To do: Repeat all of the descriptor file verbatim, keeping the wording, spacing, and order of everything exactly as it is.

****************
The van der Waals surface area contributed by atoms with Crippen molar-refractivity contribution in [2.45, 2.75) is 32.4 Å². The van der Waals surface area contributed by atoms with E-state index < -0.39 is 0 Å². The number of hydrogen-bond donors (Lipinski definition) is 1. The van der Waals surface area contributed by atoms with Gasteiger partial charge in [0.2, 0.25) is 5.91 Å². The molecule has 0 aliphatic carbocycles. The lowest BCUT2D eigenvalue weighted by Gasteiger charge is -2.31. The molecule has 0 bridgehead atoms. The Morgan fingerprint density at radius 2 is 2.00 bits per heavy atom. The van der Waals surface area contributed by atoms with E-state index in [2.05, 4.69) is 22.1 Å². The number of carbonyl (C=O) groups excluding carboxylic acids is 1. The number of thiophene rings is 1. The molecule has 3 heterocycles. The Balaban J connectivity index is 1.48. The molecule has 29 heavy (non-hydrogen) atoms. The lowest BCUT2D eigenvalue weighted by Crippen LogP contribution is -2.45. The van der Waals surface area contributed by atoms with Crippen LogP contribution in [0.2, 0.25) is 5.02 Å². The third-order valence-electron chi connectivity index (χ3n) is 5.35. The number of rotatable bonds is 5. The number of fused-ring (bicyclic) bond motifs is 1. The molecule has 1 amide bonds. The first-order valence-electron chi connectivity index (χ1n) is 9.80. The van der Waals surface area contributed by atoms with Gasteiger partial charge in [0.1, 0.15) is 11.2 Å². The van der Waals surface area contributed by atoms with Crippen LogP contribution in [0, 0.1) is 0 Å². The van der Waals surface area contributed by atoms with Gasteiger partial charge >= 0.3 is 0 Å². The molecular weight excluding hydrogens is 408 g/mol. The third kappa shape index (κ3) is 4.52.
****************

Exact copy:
The van der Waals surface area contributed by atoms with Crippen molar-refractivity contribution in [2.45, 2.75) is 32.4 Å². The van der Waals surface area contributed by atoms with E-state index < -0.39 is 0 Å². The number of hydrogen-bond donors (Lipinski definition) is 1. The van der Waals surface area contributed by atoms with Gasteiger partial charge in [0.2, 0.25) is 5.91 Å². The molecule has 0 aliphatic carbocycles. The lowest BCUT2D eigenvalue weighted by Gasteiger charge is -2.31. The molecule has 0 bridgehead atoms. The Morgan fingerprint density at radius 2 is 2.00 bits per heavy atom. The van der Waals surface area contributed by atoms with E-state index in [2.05, 4.69) is 22.1 Å². The number of carbonyl (C=O) groups excluding carboxylic acids is 1. The number of thiophene rings is 1. The molecule has 3 heterocycles. The Balaban J connectivity index is 1.48. The molecule has 29 heavy (non-hydrogen) atoms. The lowest BCUT2D eigenvalue weighted by Crippen LogP contribution is -2.45. The van der Waals surface area contributed by atoms with Crippen LogP contribution in [0.2, 0.25) is 5.02 Å². The third-order valence-electron chi connectivity index (χ3n) is 5.35. The number of rotatable bonds is 5. The number of fused-ring (bicyclic) bond motifs is 1. The molecule has 1 amide bonds. The first-order valence-electron chi connectivity index (χ1n) is 9.80. The van der Waals surface area contributed by atoms with Gasteiger partial charge in [0.1, 0.15) is 11.2 Å². The van der Waals surface area contributed by atoms with Crippen LogP contribution in [0, 0.1) is 0 Å². The van der Waals surface area contributed by atoms with Gasteiger partial charge >= 0.3 is 0 Å². The molecular weight excluding hydrogens is 408 g/mol. The third kappa shape index (κ3) is 4.52.